He was a riverboat pilot, newspaper reporter, penniless prospector, would-be entrepreneur, loving family man, world traveler, pomposity burster and raconteur. Then he passed away on April 21, 1910 at age 75 shorty after Halley's Comet returned as he predicted. This turns out that the man who created adventures for Tom Sawyer, Huckleberry Finn and a Connecticut Yankee led a mighty adventurous life himself.
Dan works for Pritchard and Pritchard out of San Francisco and is in love with Maisie, referred to as "the icebox" by his news reporter friend. As one of his ships returns to San Francisco, Dan learns that the Captain has contracted Leprosy and asks Dan to be the guardian of his South Sea island daughter Tamea. Dan soon learns that Tamea wants him and will do nothing without a kiss. But Tamea soon learns that she is different than Dan and Maisie and that makes her angry. Dan decides to go and live on the island with Tamea, but soon finds out that Paradise is not everything that he thought it was.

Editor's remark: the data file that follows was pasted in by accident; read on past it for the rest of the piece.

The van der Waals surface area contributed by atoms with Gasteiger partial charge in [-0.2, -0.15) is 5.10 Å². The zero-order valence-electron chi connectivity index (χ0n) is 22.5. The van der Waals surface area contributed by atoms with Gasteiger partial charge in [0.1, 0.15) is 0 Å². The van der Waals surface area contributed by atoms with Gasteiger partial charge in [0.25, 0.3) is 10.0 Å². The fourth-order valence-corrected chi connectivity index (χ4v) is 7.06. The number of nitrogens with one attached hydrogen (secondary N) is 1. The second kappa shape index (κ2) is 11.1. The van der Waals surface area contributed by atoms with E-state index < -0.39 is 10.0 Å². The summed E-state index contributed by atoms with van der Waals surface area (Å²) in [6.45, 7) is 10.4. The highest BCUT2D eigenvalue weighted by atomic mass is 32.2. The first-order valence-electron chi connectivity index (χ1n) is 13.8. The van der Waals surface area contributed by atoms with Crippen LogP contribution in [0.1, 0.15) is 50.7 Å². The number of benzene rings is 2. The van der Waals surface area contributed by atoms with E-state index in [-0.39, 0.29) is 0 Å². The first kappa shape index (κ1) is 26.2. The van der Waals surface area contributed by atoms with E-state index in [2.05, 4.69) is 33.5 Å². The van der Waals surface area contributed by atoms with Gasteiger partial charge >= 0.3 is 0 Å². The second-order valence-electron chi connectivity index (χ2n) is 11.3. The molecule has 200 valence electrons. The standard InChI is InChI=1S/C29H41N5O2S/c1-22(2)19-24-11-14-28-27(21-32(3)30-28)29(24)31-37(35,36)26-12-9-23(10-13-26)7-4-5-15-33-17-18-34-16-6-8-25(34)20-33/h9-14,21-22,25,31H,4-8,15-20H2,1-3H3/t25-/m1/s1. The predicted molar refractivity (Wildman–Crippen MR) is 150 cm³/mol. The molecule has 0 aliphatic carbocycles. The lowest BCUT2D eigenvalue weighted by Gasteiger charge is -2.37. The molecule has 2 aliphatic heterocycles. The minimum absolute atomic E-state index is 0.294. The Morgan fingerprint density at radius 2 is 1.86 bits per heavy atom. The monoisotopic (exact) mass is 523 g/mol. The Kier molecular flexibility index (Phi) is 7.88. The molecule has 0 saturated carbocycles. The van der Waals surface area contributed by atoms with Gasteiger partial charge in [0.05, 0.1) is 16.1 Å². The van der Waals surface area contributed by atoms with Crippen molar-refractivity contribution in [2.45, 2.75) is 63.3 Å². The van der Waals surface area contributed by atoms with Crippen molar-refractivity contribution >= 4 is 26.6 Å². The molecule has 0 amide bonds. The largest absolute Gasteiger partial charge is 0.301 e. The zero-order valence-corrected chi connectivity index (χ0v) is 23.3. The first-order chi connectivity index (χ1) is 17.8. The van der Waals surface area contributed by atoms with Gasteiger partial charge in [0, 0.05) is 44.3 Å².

Harry Belafonte's first album features a solid variety of songs from American folk tradition, learned during his studies of folk music at the Library of Congress in the early 1950s. He had signed with RCA Victor in 1952, recording a series of well-received singles. Belafonte's new-found love for music of the West Indies can be found in songs such as "Man Piaba" (which he wrote) along with songs from English and Scottish tradition such as "Lord Randall" and "The Drummer & the Cook." Songs from African-American tradition include the chain gang song "Tol' My Captain" and the ubiquitous "John Henry." Mark Twain was a good initial effort, but Belafonte's repertoire and delivery would get stronger with the next album.